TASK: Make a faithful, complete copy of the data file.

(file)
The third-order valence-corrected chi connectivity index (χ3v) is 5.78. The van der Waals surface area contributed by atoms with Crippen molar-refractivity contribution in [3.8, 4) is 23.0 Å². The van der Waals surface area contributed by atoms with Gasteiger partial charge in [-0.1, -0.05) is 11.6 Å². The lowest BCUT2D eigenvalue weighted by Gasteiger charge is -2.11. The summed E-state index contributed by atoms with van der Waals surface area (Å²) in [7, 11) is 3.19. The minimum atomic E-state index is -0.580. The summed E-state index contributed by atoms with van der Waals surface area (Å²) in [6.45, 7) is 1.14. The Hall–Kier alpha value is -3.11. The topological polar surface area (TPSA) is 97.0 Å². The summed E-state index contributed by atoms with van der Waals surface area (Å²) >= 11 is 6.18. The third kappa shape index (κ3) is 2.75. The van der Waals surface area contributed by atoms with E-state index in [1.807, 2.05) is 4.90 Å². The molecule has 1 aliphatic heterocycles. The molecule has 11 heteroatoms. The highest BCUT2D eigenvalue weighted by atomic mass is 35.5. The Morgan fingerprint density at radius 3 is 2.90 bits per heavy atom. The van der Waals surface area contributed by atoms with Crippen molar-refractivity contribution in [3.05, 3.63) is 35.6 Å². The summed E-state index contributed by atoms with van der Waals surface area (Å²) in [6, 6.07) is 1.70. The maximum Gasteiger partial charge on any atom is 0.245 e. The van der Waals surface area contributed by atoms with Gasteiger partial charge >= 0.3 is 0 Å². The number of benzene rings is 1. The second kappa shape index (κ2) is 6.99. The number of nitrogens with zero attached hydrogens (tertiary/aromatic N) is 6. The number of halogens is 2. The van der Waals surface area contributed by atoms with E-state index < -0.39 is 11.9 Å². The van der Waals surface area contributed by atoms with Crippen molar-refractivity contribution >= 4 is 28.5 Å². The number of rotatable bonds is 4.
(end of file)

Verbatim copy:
The third-order valence-corrected chi connectivity index (χ3v) is 5.78. The van der Waals surface area contributed by atoms with Crippen molar-refractivity contribution in [3.8, 4) is 23.0 Å². The van der Waals surface area contributed by atoms with Gasteiger partial charge in [-0.1, -0.05) is 11.6 Å². The lowest BCUT2D eigenvalue weighted by Gasteiger charge is -2.11. The summed E-state index contributed by atoms with van der Waals surface area (Å²) in [7, 11) is 3.19. The minimum atomic E-state index is -0.580. The summed E-state index contributed by atoms with van der Waals surface area (Å²) in [6.45, 7) is 1.14. The Hall–Kier alpha value is -3.11. The topological polar surface area (TPSA) is 97.0 Å². The summed E-state index contributed by atoms with van der Waals surface area (Å²) >= 11 is 6.18. The third kappa shape index (κ3) is 2.75. The van der Waals surface area contributed by atoms with E-state index in [1.807, 2.05) is 4.90 Å². The molecule has 1 aliphatic heterocycles. The molecule has 11 heteroatoms. The highest BCUT2D eigenvalue weighted by atomic mass is 35.5. The Morgan fingerprint density at radius 3 is 2.90 bits per heavy atom. The van der Waals surface area contributed by atoms with Crippen molar-refractivity contribution in [3.05, 3.63) is 35.6 Å². The summed E-state index contributed by atoms with van der Waals surface area (Å²) in [6, 6.07) is 1.70. The maximum Gasteiger partial charge on any atom is 0.245 e. The van der Waals surface area contributed by atoms with Gasteiger partial charge >= 0.3 is 0 Å². The number of benzene rings is 1. The second kappa shape index (κ2) is 6.99. The number of nitrogens with zero attached hydrogens (tertiary/aromatic N) is 6. The number of halogens is 2. The van der Waals surface area contributed by atoms with E-state index < -0.39 is 11.9 Å². The van der Waals surface area contributed by atoms with Crippen molar-refractivity contribution >= 4 is 28.5 Å². The number of rotatable bonds is 4.